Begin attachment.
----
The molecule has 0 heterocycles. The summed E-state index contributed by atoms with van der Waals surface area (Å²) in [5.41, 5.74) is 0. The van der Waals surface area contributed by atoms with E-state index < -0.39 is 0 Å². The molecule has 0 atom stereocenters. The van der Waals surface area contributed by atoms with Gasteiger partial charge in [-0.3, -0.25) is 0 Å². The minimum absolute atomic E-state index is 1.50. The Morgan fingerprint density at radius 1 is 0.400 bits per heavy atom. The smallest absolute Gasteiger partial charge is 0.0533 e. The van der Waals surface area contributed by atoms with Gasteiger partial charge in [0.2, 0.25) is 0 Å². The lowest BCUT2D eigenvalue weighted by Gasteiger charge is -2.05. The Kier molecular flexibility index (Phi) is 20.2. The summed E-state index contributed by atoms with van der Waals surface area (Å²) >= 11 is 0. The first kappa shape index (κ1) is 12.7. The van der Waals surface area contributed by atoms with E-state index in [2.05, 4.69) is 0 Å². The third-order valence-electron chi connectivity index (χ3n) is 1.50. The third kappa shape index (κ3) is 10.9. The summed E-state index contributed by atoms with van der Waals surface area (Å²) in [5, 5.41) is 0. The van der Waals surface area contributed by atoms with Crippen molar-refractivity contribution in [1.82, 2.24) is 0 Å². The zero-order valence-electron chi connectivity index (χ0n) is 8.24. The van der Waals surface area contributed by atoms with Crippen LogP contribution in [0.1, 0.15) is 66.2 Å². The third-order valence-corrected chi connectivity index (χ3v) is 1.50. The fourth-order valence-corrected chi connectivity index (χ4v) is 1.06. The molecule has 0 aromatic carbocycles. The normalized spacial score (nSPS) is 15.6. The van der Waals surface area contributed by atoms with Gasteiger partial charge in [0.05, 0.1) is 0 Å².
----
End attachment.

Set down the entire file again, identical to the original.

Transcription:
The molecule has 0 heterocycles. The summed E-state index contributed by atoms with van der Waals surface area (Å²) in [5.41, 5.74) is 0. The van der Waals surface area contributed by atoms with E-state index < -0.39 is 0 Å². The molecule has 0 atom stereocenters. The van der Waals surface area contributed by atoms with Gasteiger partial charge in [-0.3, -0.25) is 0 Å². The minimum absolute atomic E-state index is 1.50. The Morgan fingerprint density at radius 1 is 0.400 bits per heavy atom. The smallest absolute Gasteiger partial charge is 0.0533 e. The van der Waals surface area contributed by atoms with Gasteiger partial charge in [0.2, 0.25) is 0 Å². The lowest BCUT2D eigenvalue weighted by Gasteiger charge is -2.05. The Kier molecular flexibility index (Phi) is 20.2. The summed E-state index contributed by atoms with van der Waals surface area (Å²) >= 11 is 0. The first kappa shape index (κ1) is 12.7. The van der Waals surface area contributed by atoms with E-state index in [2.05, 4.69) is 0 Å². The third-order valence-electron chi connectivity index (χ3n) is 1.50. The third kappa shape index (κ3) is 10.9. The summed E-state index contributed by atoms with van der Waals surface area (Å²) in [5, 5.41) is 0. The van der Waals surface area contributed by atoms with Crippen molar-refractivity contribution in [1.82, 2.24) is 0 Å². The zero-order valence-electron chi connectivity index (χ0n) is 8.24. The van der Waals surface area contributed by atoms with Crippen LogP contribution in [0.1, 0.15) is 66.2 Å². The third-order valence-corrected chi connectivity index (χ3v) is 1.50. The fourth-order valence-corrected chi connectivity index (χ4v) is 1.06. The molecule has 0 aromatic carbocycles. The normalized spacial score (nSPS) is 15.6. The van der Waals surface area contributed by atoms with Gasteiger partial charge in [0.05, 0.1) is 0 Å².